Sonya Thomas lcsw

Attachment Styles

In a nutshell, there are three primary attachment styles that are formed in childhood as a result of the quality of attunement, predictability, and nurturing we received growing up:

  • Secure Attachment:  Approximately 50% of the population, securely attached adults were raised in a consistent, reliable, and caring way. They learned early that the world is a safe and accessible place and others are viewed as dependable and supportive. They feel able to love and they feel loveable. They are compassionate and responsive to others. They are flexible thinkers and able to explore options and ask for advice. They are accepting of differences and trusting in love.
  • Avoidant Adults (Dismissing Style):  Approximately 25% of the population, these individuals have a dismissing state of mind with respect ot attachment.  They often have vague and non-specific early childhood memories.  They avoid intimacy and close affective involvements.  These individuals experienced caregivers as unnurturing, dismissive and critical. Avoidant adults are uncomfortable with closeness and intimacy. They are emotionally distant and uncomfortable expressing needs or asking for help. Often they do not recall much of their childhood experiences.  They can be cool, controlled, ambitious and successful. They avoid conflict and tend to be passive-aggressive and self absorbed. They don’t want to rely on anyone, fearing dependency or a perception of being weak, nor do they want to be relied upon by others.
  • Ambivalent Adults (Preoccupied Style):  Approximately 25% of the population, these individuals have a preoccupied state of mind when it comes to their relationships.  They have over-detailed stories and continue to reexperience past hurts and rejections being played out in adult relationships.  These adults had parents who alternated between warmth and availability and coldness and rejection for no apparent reason. Ambivalent adults can be bossy and controlling and do not like rules and authority. They are impatient, critical and argumentative. They often sabotage getting what they want. They also can also be creative, exciting, adventuresome, and charming.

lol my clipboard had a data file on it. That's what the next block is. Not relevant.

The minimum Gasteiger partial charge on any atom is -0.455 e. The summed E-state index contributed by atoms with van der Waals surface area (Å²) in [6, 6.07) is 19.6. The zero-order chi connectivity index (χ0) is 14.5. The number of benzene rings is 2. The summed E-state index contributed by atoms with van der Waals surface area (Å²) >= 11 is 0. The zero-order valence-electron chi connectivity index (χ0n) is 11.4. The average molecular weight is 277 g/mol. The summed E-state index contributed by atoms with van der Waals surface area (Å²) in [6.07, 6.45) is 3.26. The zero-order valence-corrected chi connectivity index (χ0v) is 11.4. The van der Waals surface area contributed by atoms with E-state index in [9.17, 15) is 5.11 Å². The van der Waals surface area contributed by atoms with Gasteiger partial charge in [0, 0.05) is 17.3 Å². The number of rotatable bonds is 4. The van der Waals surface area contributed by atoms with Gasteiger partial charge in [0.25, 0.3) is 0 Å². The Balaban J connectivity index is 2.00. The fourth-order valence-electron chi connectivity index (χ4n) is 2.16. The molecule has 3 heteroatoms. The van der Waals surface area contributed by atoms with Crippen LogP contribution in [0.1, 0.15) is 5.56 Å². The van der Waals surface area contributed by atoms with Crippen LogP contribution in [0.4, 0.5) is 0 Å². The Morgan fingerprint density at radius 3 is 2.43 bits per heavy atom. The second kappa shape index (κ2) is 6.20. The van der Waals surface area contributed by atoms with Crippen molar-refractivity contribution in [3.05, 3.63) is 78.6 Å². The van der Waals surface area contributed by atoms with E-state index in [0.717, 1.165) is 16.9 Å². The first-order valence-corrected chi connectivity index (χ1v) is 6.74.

• Disorganized Adults:  This is a very small percentage of the population and these individuals have a disorganized state of mind with respect to attachment.  As children they had histories of often severe trauma. Their parents were unresponsive, inconsistent, punitive and insensitive. They learned to view others as unavailable, threatening and rejecting. They are afraid of genuine closeness and see themselves as unworthy of love and support. Disorganized adults can show antisocial behaviors such as lack of empathy and remorse. They can be selfish, controlling, refuse personal responsibility for their actions, and disregard rules. They are much more vulnerable to a variety of emotional, social and moral problems. They are at high risk for alcohol and drug abuse, abusing their own children, criminality, extreme volatility in their relationships with others, as well as being at risk for self harm and/or suicidality.

Over the next several blog posts, we will look more deeply into how the first three attachment styles show up in their primary adult attachment relationships.  We will not dive into disorganized attachment, as this attachment style bodes far more challenges in relationship and is outside the realm of a simple blog post.

Until next time, peace.

Tagged on: